One of the most durable images of the Burgundian is the laconic peasant, face deeply etched and hands callused by years of exposure to the elements, beret akimbo, and a Gauloise à la Bogart. His education has been assimilated from generations of winemakers, and his worldview has remained congruent with the medieval Duchy of Burgundy. As compelling and charming as this iconic image may be, the reality is often strikingly different.
The Domaine de l’Arlot, which is financed and controlled by the international financial services company AXA, stands as testimony that world class Burgundy does not invariably require the
enduring stewardship of a single family, toiling in the vineyards and cuverie with techniques passed on from father to son. A well-advised and skillfully-led corporation can in fact bring in a professional overseer and produce superb Pinot Noir that faithfully manifests its terroir.
The Domaine surrounds a château constructed in the 17th century from hewn Premeaux limestone. With adjoining vineyards and gardens, the château was acquired and restored by Jean-Charles Viénot in the late 17th Century. His son François Viénot erected a surrounding stone wall, adopted the name of the l’Arlot stream, and the Clos de l’Arlot was born. Maison Jules Belin, one of Burgundy’s most prominent 19th century négotiants, acquired the property in 1891, at which time it also bought the Clos-des-Forêts and the Clos de Chapeau. The Maison’s fortunes declined through the twentieth century and the estate fell gradually into disrepair.
In 1987, the able head of AXA, Claude Bebéar, learned that Clos de l’Arlot and surrounding vineyards were available, and he moved quickly to acquire them. To spearhead the operation of the properties, newly baptized as the Domaine de l’Arlot, Bebéar selected Jean-Pierre de Smet.
De Smet was English-born and raised in Nice. Trained as an accountant, he set off as a young man for New Caledonia where he ran a business and
indulged his love for sailing. On a whim which was to change his life, Jean-Pierre spent 1977 in Burgundy with his friend Jacques Seysses at Domaine Dujac. He thereafter trained at the University of Dijon and continued assisting Seysses at Dujac for nearly a decade until, in 1987, the call came from another friend, Claude Bebéar.
The estate acquired from Maison Belin consisted of 13 hectares, 7.1 hectares of the monopole Premier Cru Clos des Forêts-Saint-Georges, all planted in Pinot Noir; 4 hectares of the monopole Premier Cru Clos de l’Arlot, planted half with Pinot Noir and less than half with Chardonnay (the remaining fraction is planted with Pinot Beurot); and 1.8 hectares of Côte-de-Nuits Villages, Clos du Chapeau. AXA and De Smet have since added a couple of other small parcels, 25 ares of Grand Cru Romanée-St-Vivant and 85 ares of Premier Cru Vosne-Romanée, Les Suchots.
Jean-Pierre subsequently brought in Lise Judet as co-gerante and Oliver Leriche as his technical director to supervise the making of the wine. The new regime transformed the viticulture from prevailing commercial practices to a more organic approach. They ceased using herbicides in favor of manual ploughing, and replaced insecticides with natural treatments. At present, viticulture is completely organic with a strong biodynamic orientation.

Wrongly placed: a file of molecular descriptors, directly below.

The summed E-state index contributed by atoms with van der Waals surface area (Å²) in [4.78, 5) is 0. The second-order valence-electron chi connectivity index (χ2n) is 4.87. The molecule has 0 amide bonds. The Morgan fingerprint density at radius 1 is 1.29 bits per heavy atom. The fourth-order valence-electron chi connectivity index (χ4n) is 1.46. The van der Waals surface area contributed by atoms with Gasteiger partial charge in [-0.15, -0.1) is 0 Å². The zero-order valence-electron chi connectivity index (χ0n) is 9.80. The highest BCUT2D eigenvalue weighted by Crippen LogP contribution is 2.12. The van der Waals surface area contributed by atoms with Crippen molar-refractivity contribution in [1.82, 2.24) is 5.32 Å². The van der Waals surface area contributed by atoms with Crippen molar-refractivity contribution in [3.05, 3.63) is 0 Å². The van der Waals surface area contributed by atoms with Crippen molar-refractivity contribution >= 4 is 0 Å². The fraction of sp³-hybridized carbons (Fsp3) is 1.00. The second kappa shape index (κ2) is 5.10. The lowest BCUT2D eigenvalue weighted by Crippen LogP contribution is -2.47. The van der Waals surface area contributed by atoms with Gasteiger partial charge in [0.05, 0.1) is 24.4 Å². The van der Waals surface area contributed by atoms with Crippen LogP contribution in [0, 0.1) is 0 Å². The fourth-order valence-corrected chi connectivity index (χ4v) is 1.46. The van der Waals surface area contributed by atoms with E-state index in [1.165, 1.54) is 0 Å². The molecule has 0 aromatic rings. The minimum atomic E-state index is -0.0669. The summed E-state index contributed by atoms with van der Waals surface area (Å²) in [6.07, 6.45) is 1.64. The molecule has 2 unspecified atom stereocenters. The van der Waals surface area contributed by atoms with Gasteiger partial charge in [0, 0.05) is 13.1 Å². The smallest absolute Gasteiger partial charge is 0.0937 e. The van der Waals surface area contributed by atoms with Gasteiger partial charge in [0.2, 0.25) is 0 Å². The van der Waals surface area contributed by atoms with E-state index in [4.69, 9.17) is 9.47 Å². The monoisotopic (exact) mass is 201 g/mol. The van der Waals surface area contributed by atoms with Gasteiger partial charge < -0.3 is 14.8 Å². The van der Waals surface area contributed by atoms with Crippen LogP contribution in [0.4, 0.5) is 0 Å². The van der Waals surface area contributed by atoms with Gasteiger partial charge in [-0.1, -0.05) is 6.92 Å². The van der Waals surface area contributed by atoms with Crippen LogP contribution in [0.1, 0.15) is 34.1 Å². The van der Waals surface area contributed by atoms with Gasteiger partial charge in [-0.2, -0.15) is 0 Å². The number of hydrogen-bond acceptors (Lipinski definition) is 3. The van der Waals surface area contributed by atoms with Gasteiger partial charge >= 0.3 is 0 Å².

Yields of the Pinot Noir are kept low, with a yield of 35 hl/ha on average, through a system of severe pruning as well as by using only compost to fertilize. At harvest, the grapes are handpicked into small baskets and then rigorously sorted in the vineyards to remove any imperfect bunches. The whole bunches are then rushed to the cuverie where, after another triage and little or no de-stemming, the bunches are vatted and allowed to cool gently. The free run juice is allowed to begin fermenting with the resultant carbon dioxide retarding oxidation of the whole grapes, which themselves macerate slowly for 2-3 days before natural fermentation begins. According to
Leriche, this process breaks down the grapes, and helps extract a maximum of color, complexity and aroma. Fermentation temperatures are naturally maintained below 32° C.
The cuvaison lasts between two and three weeks. This wine is then racked and some press wine may be added if needed for structure. After a one day débourbage, the wine is moved into oak casks (40% new for the Premier Cru), where it undergoes malo and rests on its lees in a cool cellar for 15-18 months. Generally, the wine is racked only twice before it is lightly fined (with egg whites) and bottled without filtration.
The white wine, which comes from a section of the Clos de l’Arlot, is made mostly from old vine Chardonnay but also includes some rare Pinot Beurot. White wine in the Côte de Nuits is unusual, even more so when it comes from a Premier Cru vineyard. As with the Pinot Noir, the white grapes are fermented in whole clusters. After pressing, the must is cooled and, following débourbage, is racked into a tank (to retard oxidation) until fermentation begins. It is then placed into 25% new oak where it rests for about a year. Before bottling, it is lightly fined and filtered.